A month ago, the ACC reveled in its first Bowl Championship Series at-large bid and the opportunity to enhance its sagging football reputation.

Today the conference staggers from a humbling postseason that included the largest blowout in BCS history and from which recovery will take years.

ACC teams went 2-6 in bowls, the league’s fifth consecutive losing postseason. Florida State rallied from a two-touchdown deficit to defeat Notre Dame, and North Carolina State won an entertaining shootout with Louisville.

Conversely, Georgia Tech squandered a 14-point, fourth-quarter lead to Utah, Virginia couldn’t match Auburn’s speed, and Virginia Tech lost to Michigan in the Sugar Bowl’s first overtime.

But the enduring and haunting result is ACC champion Clemson’s Orange Bowl meltdown, a 70-33 loss to Big East champ West Virginia.

The 37-point margin isn’t the worst in league history – Maryland’s 42-0 loss to Texas in the 1978 Sun Bowl carries that distinction – but the 70 points are the most allowed by any team in any bowl.


Talk about aiding and abetting your critics.

The conference’s BCS record already was indefensible at 2-11. Now it’s 2-13 and includes the most-lopsided score in the BCS’ 61 games over 14 seasons.

Repercussions are two-pronged.

For the remainder of the current BCS contracts, which run two more seasons, bowls figure to think twice about extending the ACC another at-large. Yes, at-large invitee Virginia Tech dominated Michigan, but the conference’s overall image will prove a difficult sell after the Clemson fiasco.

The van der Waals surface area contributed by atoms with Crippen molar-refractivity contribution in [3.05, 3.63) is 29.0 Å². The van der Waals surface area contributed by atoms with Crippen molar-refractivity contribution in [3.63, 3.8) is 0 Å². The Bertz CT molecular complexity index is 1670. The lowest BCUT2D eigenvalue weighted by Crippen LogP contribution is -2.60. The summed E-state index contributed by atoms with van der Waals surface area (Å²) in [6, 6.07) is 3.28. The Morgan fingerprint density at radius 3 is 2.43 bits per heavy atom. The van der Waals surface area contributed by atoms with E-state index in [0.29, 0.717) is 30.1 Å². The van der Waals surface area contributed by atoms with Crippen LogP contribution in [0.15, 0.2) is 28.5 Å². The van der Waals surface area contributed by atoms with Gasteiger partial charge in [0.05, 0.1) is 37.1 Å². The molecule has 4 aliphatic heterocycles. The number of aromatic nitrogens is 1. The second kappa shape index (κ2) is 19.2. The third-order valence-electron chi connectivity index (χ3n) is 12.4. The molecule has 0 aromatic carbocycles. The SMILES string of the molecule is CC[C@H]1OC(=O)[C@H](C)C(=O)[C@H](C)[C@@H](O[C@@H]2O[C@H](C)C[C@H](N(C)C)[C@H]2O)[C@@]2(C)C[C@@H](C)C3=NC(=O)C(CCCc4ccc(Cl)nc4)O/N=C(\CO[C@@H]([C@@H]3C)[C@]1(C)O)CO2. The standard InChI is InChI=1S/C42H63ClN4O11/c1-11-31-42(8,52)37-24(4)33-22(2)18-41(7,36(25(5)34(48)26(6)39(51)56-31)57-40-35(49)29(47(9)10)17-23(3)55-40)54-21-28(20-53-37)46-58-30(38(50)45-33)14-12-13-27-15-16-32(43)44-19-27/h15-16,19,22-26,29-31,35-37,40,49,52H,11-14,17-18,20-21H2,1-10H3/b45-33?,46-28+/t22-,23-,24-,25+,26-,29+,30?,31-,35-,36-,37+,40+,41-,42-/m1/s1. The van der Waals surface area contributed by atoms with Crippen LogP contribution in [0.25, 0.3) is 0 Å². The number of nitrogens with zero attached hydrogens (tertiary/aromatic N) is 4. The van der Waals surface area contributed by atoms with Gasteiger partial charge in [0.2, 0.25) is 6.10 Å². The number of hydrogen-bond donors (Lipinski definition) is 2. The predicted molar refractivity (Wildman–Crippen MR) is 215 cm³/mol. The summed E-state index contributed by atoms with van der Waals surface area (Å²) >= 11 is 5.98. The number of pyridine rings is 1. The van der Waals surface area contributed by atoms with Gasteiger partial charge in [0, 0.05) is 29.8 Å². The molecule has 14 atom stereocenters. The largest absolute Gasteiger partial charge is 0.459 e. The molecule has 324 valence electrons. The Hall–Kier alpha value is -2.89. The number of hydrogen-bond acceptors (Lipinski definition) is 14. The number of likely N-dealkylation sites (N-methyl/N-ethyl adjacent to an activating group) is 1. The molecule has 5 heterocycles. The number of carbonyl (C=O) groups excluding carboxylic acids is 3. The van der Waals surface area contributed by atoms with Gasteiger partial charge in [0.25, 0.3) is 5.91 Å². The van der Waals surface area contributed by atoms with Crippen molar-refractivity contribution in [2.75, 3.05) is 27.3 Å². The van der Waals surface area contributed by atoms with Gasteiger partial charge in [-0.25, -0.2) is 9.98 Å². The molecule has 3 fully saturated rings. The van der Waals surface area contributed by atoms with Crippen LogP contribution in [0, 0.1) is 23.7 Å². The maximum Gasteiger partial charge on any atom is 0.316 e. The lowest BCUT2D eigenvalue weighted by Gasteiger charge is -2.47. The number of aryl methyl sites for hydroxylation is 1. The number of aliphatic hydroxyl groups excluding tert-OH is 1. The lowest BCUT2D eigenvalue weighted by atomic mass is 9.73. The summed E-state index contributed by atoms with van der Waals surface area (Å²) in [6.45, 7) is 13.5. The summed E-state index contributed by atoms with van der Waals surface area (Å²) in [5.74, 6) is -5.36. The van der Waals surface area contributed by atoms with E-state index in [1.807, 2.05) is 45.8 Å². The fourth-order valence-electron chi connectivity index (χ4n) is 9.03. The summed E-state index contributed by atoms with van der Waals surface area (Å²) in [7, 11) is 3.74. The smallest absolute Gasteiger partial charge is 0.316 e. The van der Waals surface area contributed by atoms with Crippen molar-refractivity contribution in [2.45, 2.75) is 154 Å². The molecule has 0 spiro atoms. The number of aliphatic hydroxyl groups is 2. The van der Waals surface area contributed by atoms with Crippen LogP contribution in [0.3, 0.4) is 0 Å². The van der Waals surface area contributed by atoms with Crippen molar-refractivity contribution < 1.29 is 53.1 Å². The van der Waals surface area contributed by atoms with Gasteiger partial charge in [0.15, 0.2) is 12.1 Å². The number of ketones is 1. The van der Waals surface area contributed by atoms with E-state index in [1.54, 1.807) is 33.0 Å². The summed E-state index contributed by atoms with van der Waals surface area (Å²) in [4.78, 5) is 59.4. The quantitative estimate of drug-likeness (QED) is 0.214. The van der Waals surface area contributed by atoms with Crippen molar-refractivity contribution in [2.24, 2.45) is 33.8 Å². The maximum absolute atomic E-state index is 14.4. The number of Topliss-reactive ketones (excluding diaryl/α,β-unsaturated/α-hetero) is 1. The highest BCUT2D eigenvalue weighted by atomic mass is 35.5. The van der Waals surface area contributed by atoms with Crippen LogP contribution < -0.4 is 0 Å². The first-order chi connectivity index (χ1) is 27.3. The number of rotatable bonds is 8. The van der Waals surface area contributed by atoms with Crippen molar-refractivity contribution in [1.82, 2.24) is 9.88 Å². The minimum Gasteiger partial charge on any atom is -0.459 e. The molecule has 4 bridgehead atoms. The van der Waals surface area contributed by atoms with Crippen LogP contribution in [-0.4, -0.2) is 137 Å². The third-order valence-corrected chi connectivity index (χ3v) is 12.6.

Longer term, the ACC’s continued BCS failures will fuel the argument to eliminate automatic bids from future BCS arrangements. Absent automatic qualifier status, ACC champions such as Florida State in 2005, Wake Forest in 2006, Virginia Tech in 2008 and Clemson this season would have been bypassed.

The league could frame this postseason as a fluke had its teams distinguished themselves against non-conference opponents during the regular season. But they did not and have not.

ACC teams were 2-6 against top-25 non-conference opposition during the regular season, 8-10 against the other five AQ conferences. Add the bowls and those records fall to 2-8 and 9-16.

Last season’s records: 9-14 versus AQ conferences, 2-12 against the top 25.

Even when Florida State was a top-five staple during the 1990s, the ACC has never been viewed as a football power. But the conference’s postseason stumbles – 15-27 since 2007 – are a relatively new trend.

From 2001-06, for example, ACC teams were 25-16 in bowls. They were 0-6 in BCS games, but otherwise darn near unbeatable.

So what happened? Wish I had a definitive answer.

Part of it is cyclical. By their nature, bowls match relatively equal teams, creating coin-flip outcomes.